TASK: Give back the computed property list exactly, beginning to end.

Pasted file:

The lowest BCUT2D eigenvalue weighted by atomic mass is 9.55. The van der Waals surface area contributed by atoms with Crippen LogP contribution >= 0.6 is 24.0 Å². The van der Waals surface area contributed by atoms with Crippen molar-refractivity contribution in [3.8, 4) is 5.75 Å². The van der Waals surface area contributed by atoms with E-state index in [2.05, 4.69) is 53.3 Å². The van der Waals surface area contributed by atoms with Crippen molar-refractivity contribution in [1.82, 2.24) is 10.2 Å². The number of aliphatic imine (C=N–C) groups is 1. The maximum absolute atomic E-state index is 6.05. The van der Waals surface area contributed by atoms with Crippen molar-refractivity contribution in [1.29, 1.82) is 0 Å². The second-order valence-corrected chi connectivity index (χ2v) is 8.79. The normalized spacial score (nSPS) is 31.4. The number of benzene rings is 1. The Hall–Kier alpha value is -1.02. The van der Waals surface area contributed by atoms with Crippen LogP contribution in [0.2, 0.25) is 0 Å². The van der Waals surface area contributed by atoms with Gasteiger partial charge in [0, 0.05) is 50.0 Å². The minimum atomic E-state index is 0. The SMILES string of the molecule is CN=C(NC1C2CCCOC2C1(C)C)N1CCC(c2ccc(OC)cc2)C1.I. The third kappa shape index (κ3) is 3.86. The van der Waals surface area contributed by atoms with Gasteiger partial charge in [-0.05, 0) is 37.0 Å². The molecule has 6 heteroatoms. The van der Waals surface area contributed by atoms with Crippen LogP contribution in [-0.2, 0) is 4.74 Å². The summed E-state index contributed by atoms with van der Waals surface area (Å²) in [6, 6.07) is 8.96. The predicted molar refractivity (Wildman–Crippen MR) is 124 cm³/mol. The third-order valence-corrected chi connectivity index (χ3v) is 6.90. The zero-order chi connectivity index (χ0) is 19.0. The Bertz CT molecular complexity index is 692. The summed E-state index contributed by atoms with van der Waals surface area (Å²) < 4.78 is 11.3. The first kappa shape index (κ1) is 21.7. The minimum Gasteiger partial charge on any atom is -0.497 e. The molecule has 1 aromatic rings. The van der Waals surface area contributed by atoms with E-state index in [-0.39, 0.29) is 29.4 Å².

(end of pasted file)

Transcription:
The lowest BCUT2D eigenvalue weighted by atomic mass is 9.55. The van der Waals surface area contributed by atoms with Crippen LogP contribution >= 0.6 is 24.0 Å². The van der Waals surface area contributed by atoms with Crippen molar-refractivity contribution in [3.8, 4) is 5.75 Å². The van der Waals surface area contributed by atoms with E-state index in [2.05, 4.69) is 53.3 Å². The van der Waals surface area contributed by atoms with Crippen molar-refractivity contribution in [1.82, 2.24) is 10.2 Å². The number of aliphatic imine (C=N–C) groups is 1. The maximum absolute atomic E-state index is 6.05. The van der Waals surface area contributed by atoms with Crippen molar-refractivity contribution in [1.29, 1.82) is 0 Å². The second-order valence-corrected chi connectivity index (χ2v) is 8.79. The normalized spacial score (nSPS) is 31.4. The number of benzene rings is 1. The Hall–Kier alpha value is -1.02. The van der Waals surface area contributed by atoms with Crippen LogP contribution in [0.2, 0.25) is 0 Å². The van der Waals surface area contributed by atoms with Gasteiger partial charge in [0, 0.05) is 50.0 Å². The minimum atomic E-state index is 0. The SMILES string of the molecule is CN=C(NC1C2CCCOC2C1(C)C)N1CCC(c2ccc(OC)cc2)C1.I. The third kappa shape index (κ3) is 3.86. The van der Waals surface area contributed by atoms with Gasteiger partial charge in [-0.05, 0) is 37.0 Å². The molecule has 6 heteroatoms. The van der Waals surface area contributed by atoms with Crippen LogP contribution in [-0.2, 0) is 4.74 Å². The summed E-state index contributed by atoms with van der Waals surface area (Å²) in [6, 6.07) is 8.96. The predicted molar refractivity (Wildman–Crippen MR) is 124 cm³/mol. The third-order valence-corrected chi connectivity index (χ3v) is 6.90. The zero-order chi connectivity index (χ0) is 19.0. The Bertz CT molecular complexity index is 692. The summed E-state index contributed by atoms with van der Waals surface area (Å²) < 4.78 is 11.3. The first kappa shape index (κ1) is 21.7. The minimum Gasteiger partial charge on any atom is -0.497 e. The molecule has 1 aromatic rings. The van der Waals surface area contributed by atoms with E-state index in [-0.39, 0.29) is 29.4 Å².